Call it a cornucopia. Or just call it a whole lotta stuff goin’ on. Whatever your description, it’s clear that the holidays approach: big shows, small shows, crowd pleasers, acquired tastes. We’ll let you decide which is which. But in honor of abridged Shakespeare, we’ll present the possibilities with the fleetest of phonetics and concise-est […]
Call it a cornucopia. Or just call it a whole lotta stuff goin’ on. Whatever your description, it’s clear that the holidays approach: big shows, small shows, crowd pleasers, acquired tastes. We’ll let you decide which is which. But in honor of abridged Shakespeare, we’ll present the possibilities with the fleetest of phonetics and concise-est of consonants. In other words: real quick. Rank them according to your own special preferences.
Why? Elwood P. Dowd, that’s why. Jonathan Gillard Daly, that’s why. A six-foot-tall invisible rabbit, that’s why. Daly gently sinks his teeth into a role that fits him to a tee, and a host of familiar Rep actors are along for the ride: Pickering, Halverson, Birmingham, Staples, Gordon, Faulkner. KJ Sanchez directs.
Why? Because it’s likely the only place you find a rainbow in these parts. So why not leave the frozen Midwest behind, hitch a ride on that passing tornado, and travel to a place where the streets are paved with gold, rather than credit default swap derivatives. The cast is rampant with familiar talent from past Skylight shows, including Susan Wiedmeyer, Ryan Cappleman, Doug Clemons and Andrew Varela. Linda Brovsky, known for her work in both theater and opera worlds, is the director. Pssst—the monkeys are only pretend.
Why? Quirky moves and dance explorations by Monica Rodero and Dan Schuchart, our very own first couple of postmodern movement. Two shows in repertory. One weekend only.
Why? Because she’s got three Grammys to her credit, and is ready to warm up the town with the lushly romantic Seven Early Songs by Alban Berg, which make a nice companion to Richard Strauss’s early tone poem, Death and Transfiguration. Round it off with a symphony by Robert Schumann. Asher Fisch conducts.
Why? Because baseball season is over, but you can have fun keeping score as this feckless foursome traverses the entire oeuvre of The Bard. Crazy Lady Macbeth: check. Woods whispering Rosalind: check. Kingdom à Horse: check. Sure, the MCT has assembled an awesome arsenal of comic talent (Chris Klopatek, Rick Pendzich, Chase Stoeger and Marcus Truschinski), put the crackerjack Ray Jivoff in charge, but don’t let them get away with “complete” until you hear from every duke and lord from Henry VI, 1, 2 & 3.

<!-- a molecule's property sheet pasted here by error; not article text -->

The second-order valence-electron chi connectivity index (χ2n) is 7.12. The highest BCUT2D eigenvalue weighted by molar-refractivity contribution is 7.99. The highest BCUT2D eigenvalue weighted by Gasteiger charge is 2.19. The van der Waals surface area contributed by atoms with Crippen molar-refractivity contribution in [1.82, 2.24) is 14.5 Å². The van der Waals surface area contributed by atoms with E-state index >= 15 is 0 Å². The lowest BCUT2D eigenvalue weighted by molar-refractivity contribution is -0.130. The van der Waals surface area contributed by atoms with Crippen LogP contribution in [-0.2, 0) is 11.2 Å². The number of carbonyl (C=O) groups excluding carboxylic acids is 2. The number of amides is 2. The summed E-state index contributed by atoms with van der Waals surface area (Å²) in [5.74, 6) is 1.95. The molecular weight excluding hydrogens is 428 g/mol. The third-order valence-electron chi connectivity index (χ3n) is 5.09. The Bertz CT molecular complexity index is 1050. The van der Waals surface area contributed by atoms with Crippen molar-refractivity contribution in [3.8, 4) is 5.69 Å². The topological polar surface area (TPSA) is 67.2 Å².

Why? Singers, drummers, handbells, more singers, brass. And Kamran Ince, PM’s frequent composer-collaborator. PM’s Kevin Stalheim loves to use the big-spaced acoustics of the cathedral to it’s maximum effect, and that shouldn’t be a problem with Gavin Bryers’ stirring gospel-ish anthem, “Jesus Blood Never Failed Me Yet.”
Why? More “church music,” but this ensemble is a little less rollicking than the throngs of Present Music’s celebration. This concert celebrates the 150th anniversary of the birth of Richard Strauss, but it hews to the quieter side of Mr. Also Sprach Zarathustra. Frank Almond has assembled the usual group of stellar musicians to play Strauss’s sextet from the opera, Capriccio, and the septet arrangement of Metamorphosen. Along with one of Mozart’s exquisite string quintets.
Why? Because you haven’t heard that “sisters” song in a while, and it’s bound to be on the bill of this one-night-only cabaret evening featuring Kelly Doherty and Marcee Doherty-Elst, who explore the who’s, how’s and why’s of sisterhood.
Why? Because you’ve devoured all the books, seen all the movie trailers, and found out everything you always wanted to know about Jamie Dornan and Dakota Johnson, the actors set to portray the slap-happy couple in the film version of E. L. James novel. This touring show parody should offer a chance to whoop and chuckle a bit before the whips and chains come out.
Wizard of Oz photo by Michael Sears. Duetted/Connected photo by James Barsalou.